Globalization, the economy and jobs--The Economist spills the beans about our illusion

Wednesday, March 01, 2006 at 04:05 PM

As noted here many, many times before, our feckless leaders simply refuse to admit the truth about what's happening to American jobs and to the finances of the nation.  The policy is to define "the economy" as corporate profits and stock prices, while distracting attention from the sorry state of workers by:

Harping on spurious unemployment statistics

Breathless reports of "new jobs"

Baldly claiming that those nasty old tax cuts are working 24-7 to create even more jobs

They keep this charade up despite the publicly available grim figures on what's been happening to American jobs, including exactly how many have been lost and how wages have been affected.

And there's no excuse for the administration, no defensible claim that they really don't know what's going on.  As of this afternoon, the White Houses's web page devoted to the economy still contained the following headlines:

  1. The Economy Is Strong And Continues To Grow

  2. The President's Agenda To Strengthen A Vibrant Economy--President Bush's Agenda Will Ensure Continued Opportunity For America's Workers And Entrepreneurs

Yet this week's issue of The Economist, the mouthpiece of capitalism and global free trade, offered up several dollops of truth in an article titled Decoupled.  Excerpts:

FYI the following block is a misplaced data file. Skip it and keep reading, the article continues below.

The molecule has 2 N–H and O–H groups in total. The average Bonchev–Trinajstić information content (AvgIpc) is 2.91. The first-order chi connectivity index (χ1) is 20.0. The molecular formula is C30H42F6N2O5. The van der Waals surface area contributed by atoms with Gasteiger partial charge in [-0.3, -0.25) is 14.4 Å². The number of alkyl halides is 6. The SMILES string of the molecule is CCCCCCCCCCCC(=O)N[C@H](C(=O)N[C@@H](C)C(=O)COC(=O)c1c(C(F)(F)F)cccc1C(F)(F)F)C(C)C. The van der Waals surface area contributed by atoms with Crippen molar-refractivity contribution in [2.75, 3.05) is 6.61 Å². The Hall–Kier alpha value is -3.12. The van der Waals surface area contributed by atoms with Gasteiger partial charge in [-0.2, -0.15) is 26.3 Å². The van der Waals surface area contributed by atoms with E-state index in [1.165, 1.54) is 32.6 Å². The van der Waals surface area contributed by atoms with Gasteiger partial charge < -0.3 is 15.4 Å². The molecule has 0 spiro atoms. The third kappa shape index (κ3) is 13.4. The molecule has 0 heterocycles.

....In other words, the old relationship between corporate and national prosperity has broken down....First...companies are no longer tied to the economic conditions and policies of the countries in which they are listed....

In the past two years, the earnings per share of big listed companies have climbed by over 100% in Germany, 50% in France, 70% in Japan and 35% in America.  No wonder Europe's and Japan's stock markets have outpaced those in America, despite the latter's faster GDP growth.

Second and more worrying, the success of companies no longer guarantees the prosperity of domestic economies or, more particularly, of domestic workers.  Fatter profits are supposed to encourage firms to invest more, to offer higher wages, and to hire more workers.  Yet even though profit's share of national income in the G7 economies is close to an all-time high, corporate investment has been unusually weak in recent years.  Companies have been reluctant to increase hiring or wages by as much as in previous recoveries.  In America, a bigger slice of the increase in national income has gone to profits than in any recovery since 1945.